Next came the wireless internet connection (what they told me was “hi speed”). That change came about because the kids were ashamed of us for being on “dial up.” Chris once told me, “Dad, ya’ll are probably the last people in Texas still on dial up.” It didn’t bother me too much, but Sandy changed it over. I am not sure that I ever would have changed. That became a source of irritation for me for a while because it was new and different.
A couple of years ago, Courtney was visiting for a few days. She told her mom, “Let’s go to Corpus for the day and hang out.” While they were there, she took her mom to AT & T and got each of us an iPhone. I came home from work and said, “Hey, someone needs to call Sprint and tell them my phone is not working.” They explained that I had been switched over to AT&T and presented me with my new iPhone. I was not very happy. This thing was really complicated. I finally adjusted, but it took a few months. I still think that that old flip phone was probably worth something, but they argued that it was outdated and without resale value as no one wanted to buy them.
At Christmas 2010, they gave me an iPad as a gift. That thing nearly drove me nuts, but after many struggles and learning sessions with Courtney and phone calls to her, I have come to like the thing. They set me up with my own FB account and told me that I could write on people’s walls too. I have learned how to use FB some and find that I do like writing on people’s wall. However, I still wish they would change that term.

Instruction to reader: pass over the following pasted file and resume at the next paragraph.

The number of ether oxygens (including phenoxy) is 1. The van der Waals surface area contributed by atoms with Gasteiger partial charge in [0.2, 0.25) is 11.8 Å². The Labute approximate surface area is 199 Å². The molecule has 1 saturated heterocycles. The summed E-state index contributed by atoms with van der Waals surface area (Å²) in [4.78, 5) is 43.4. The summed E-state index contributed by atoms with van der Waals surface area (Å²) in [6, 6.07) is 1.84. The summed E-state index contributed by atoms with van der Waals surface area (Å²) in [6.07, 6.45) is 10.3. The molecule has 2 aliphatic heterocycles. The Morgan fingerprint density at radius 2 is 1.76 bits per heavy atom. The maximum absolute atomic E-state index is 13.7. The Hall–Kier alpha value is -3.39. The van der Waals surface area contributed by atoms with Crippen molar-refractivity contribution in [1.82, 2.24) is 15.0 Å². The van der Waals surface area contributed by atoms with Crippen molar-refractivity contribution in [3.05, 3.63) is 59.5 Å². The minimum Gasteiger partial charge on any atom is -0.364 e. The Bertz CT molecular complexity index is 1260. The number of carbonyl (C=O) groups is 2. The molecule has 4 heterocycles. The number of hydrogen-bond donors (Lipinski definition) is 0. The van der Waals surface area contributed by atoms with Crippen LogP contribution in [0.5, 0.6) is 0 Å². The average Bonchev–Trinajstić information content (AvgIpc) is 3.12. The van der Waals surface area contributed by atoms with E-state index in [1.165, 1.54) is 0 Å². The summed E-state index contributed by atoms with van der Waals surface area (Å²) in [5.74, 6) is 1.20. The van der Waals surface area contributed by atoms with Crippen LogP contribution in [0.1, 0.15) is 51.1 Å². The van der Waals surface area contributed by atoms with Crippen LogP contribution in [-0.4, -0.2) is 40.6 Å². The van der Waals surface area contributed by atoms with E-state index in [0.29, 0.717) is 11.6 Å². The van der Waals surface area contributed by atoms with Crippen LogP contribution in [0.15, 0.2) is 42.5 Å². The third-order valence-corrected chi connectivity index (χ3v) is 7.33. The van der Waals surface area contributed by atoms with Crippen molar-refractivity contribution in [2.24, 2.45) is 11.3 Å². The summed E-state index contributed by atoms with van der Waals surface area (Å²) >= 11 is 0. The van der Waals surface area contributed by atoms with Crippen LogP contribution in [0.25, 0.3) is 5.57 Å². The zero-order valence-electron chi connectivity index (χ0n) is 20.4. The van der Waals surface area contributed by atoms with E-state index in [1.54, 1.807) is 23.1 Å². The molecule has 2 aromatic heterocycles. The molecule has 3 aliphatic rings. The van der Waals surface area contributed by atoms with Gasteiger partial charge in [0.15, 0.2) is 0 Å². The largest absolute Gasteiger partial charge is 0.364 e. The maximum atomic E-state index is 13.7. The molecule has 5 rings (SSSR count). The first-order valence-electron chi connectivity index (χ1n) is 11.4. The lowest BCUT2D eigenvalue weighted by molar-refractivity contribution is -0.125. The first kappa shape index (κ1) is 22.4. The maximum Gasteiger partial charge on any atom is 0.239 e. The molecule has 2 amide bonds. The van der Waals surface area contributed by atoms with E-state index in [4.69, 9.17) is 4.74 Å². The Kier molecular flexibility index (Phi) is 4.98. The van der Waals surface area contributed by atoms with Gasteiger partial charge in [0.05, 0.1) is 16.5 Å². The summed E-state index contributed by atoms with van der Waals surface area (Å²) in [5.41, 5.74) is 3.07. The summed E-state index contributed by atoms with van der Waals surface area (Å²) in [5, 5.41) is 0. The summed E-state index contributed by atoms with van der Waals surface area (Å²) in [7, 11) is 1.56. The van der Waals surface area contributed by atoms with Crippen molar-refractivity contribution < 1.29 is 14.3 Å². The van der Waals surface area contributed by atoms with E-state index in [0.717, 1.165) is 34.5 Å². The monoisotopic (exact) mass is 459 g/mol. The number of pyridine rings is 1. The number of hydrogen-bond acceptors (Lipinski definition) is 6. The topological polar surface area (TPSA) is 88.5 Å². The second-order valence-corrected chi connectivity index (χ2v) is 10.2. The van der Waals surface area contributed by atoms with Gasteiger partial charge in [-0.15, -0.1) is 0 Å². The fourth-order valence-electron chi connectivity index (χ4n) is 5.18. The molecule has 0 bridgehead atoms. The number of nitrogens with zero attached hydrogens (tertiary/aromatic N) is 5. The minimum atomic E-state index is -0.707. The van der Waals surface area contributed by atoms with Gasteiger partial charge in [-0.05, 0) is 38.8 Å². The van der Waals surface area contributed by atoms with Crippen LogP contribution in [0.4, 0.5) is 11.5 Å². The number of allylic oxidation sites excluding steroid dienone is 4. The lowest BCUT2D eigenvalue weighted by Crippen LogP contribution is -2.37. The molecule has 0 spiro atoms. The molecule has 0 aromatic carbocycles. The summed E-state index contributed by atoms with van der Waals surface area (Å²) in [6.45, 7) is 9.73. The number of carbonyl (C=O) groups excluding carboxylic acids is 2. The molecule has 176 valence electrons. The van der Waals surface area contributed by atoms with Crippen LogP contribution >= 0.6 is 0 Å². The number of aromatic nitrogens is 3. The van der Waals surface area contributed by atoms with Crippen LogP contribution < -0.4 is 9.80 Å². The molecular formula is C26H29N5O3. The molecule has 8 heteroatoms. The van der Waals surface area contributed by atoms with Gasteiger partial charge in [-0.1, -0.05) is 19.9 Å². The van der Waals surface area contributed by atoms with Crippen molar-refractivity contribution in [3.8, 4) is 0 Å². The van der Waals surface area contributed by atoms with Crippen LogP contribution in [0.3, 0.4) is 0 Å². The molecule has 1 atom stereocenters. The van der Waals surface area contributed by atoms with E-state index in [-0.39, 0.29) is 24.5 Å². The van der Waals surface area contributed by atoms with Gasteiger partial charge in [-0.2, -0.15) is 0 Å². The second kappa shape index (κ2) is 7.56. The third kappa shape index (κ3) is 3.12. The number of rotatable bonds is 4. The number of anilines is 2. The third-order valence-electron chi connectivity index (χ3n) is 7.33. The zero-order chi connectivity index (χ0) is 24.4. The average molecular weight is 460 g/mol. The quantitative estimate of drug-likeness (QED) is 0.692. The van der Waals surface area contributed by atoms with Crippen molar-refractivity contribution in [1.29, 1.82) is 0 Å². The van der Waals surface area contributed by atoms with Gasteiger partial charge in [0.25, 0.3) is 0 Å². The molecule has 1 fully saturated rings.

Then they gave me an iPod. My kids went to a lot of trouble and effort to download a bunch of oldies music. I mean really good stuff — like “When a Man Loves a Woman” kind of stuff. I really like it, but I rarely think about using it. I will pull in the driveway at home after a long trip and it will occur to me, “Hey you could have listened to some great music . . . ”
So, this whiz kid, Mark Zuckerberg, sitting in his dorm eight years ago came up with this notion about FB (I understand that there is some debate about the truth of that) and now, he instantly becomes a gazallionaire. I read a projection this morning that FB will raise over $18B with its IPO, and will be worth over $100B. It is estimated that FB will be the 23rd largest company on the S & P Index, and that over 900 million people actually use FB. As a contrast, Google raised $1.67B with its IPO in 2004. Isn’t the world both wonderful and crazy?
The mention of Google also brings up the subject of how all of this new technology has impacted the English language. It has us using words that just five years ago we didn’t even know what they meant. In fact, they weren’t even words five years ago. Recently, I saw where Google has become an accepted verb today (e.g. “Hey, I will just Google it.”)
So, I am an old guy, but still trying to stay in the game . . . thanks to my smart kids! I know it hasn’t been easy on them, but I am better for it. Thanks guys! They don’t want their Dad to be a moron!